Margaret Sanger, "An Urgent Appeal in the Tresca Case," Jan 1925.
Source: " Birth Control Review, Jan. 1925, p. 4 Margaret Sanger Microfilm, Smith College Collections S71:14."
The author of the petition that Sanger circulated in this article was the American Civil Liberties Union.
On November 23, 1923, Carlo Tresca, editor of Il Martello , an Italian anti-Fascisti weekly, was convicted of the crime of publishing in his paper a two-line advertisement of a book on Birth Control. On November 10, 1924, the United States Circuit Court of Appeals affirmed his sentence of a year and a day in Atlanta Penitentiary. The miscarriage of justice in this sentence is indicated in the endorsement by a number of prominent people to Mr. Tresca's application to President Coolidge for a commutation of sentence. The formal endorsement reads, in part, as follows:
"The petitioner was convicted upon one count only in an indictment containing eight counts under Section 211 of the U.S. Criminal Code, for offense of causing to be mailed an advertisement giving information as to how and by what means conception may be prevented. The advertisement was of a book, the Italian title of which literally translated, means the art of how not to create children. The other seven counts of the indictment charged the mailing of this book and other books. On these seven counts the petitioner was not convicted, but the owner of the bookstore at which the books were mailed, testified that he himself had mailed the books, and furthermore that he had inserted the advertisement in the paper while petitioner was absent on his vacation. This bookstore owner, subsequently indicted for the same offenses, pleaded guilty and has served four months.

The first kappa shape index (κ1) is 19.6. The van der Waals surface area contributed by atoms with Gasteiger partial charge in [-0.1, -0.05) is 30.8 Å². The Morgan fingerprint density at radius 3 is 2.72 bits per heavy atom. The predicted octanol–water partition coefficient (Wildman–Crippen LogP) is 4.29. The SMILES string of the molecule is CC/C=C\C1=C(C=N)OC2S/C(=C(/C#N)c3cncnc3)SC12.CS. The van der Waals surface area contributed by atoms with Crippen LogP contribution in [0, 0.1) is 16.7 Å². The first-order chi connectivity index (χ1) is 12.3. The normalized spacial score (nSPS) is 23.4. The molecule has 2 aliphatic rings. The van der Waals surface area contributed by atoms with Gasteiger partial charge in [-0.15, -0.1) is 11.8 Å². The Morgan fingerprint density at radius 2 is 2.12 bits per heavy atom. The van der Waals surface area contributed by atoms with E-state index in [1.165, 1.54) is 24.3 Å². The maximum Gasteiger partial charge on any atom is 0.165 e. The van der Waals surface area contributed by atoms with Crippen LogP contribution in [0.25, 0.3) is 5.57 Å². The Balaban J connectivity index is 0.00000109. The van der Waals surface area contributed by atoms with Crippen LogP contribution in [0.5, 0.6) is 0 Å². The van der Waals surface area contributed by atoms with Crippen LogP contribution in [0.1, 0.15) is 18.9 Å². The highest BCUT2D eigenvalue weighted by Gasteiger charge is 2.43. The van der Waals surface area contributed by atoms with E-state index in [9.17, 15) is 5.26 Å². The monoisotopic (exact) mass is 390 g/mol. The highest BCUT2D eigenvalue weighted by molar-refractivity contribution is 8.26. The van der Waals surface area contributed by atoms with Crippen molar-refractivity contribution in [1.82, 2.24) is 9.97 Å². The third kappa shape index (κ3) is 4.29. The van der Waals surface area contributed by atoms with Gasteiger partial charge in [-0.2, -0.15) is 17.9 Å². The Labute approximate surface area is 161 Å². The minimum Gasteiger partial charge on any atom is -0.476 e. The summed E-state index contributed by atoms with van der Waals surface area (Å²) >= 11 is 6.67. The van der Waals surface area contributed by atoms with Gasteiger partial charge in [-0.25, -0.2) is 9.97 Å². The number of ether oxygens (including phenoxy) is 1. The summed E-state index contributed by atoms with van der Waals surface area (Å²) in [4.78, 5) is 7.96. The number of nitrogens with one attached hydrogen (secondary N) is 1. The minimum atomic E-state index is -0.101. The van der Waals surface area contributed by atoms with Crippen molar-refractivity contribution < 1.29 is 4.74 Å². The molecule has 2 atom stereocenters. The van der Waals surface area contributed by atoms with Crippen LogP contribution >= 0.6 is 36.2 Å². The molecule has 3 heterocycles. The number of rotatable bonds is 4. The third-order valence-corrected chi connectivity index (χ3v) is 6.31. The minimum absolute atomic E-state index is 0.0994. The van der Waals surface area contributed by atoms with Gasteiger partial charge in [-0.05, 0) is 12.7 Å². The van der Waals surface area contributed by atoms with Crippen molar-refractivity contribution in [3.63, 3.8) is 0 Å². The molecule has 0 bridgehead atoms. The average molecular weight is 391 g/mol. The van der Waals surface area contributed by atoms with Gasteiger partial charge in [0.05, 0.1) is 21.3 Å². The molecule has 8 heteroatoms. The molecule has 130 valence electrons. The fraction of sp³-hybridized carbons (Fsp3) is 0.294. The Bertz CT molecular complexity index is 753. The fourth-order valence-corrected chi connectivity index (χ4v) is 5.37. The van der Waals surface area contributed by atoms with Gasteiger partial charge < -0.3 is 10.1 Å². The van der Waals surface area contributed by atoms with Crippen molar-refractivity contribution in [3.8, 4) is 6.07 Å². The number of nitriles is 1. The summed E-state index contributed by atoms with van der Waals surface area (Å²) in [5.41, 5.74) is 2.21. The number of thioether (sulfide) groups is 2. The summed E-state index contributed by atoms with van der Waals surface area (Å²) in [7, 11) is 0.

"The petitioner's conviction on the eighth count has been sustained by the Circuit Court of Appeals and is undoubtedly sound, though it must be pointed out that not only was there no evidence that he had any actual knowledge of the advertisement but that there was undisputed evidence (a) that he denied actual knowledge of it (b) that he was away on vacation at the time; and (c) that the other man, who subsequently pleaded guilty and served his sentence, was the man who had knowledge of any who inserted the advertisement. It should further be pointed out that the actual issue of the paper containing the advertisement never reached the eye of a single member of the reading public. It was stopped and returned by the post office authorities and only remailed when the offending advertisement had been physically deleted.
"Under the circumstances outlined above, it is urged that to cause this man to serve a penitentiary sentence of a year and a day is not in accordance with the real ends of justice. The principal offender in the case received and served four months.
"In other similar federal cases, so far as available records show, only small fines have been imposed; and in similar cases under state laws the average sentence was 30 days, and the longest six months."
We earnestly appeal to all our readers to join in this protest to President Coolidge against the punishment of an innocent man.
Copyright, Margaret Sanger Project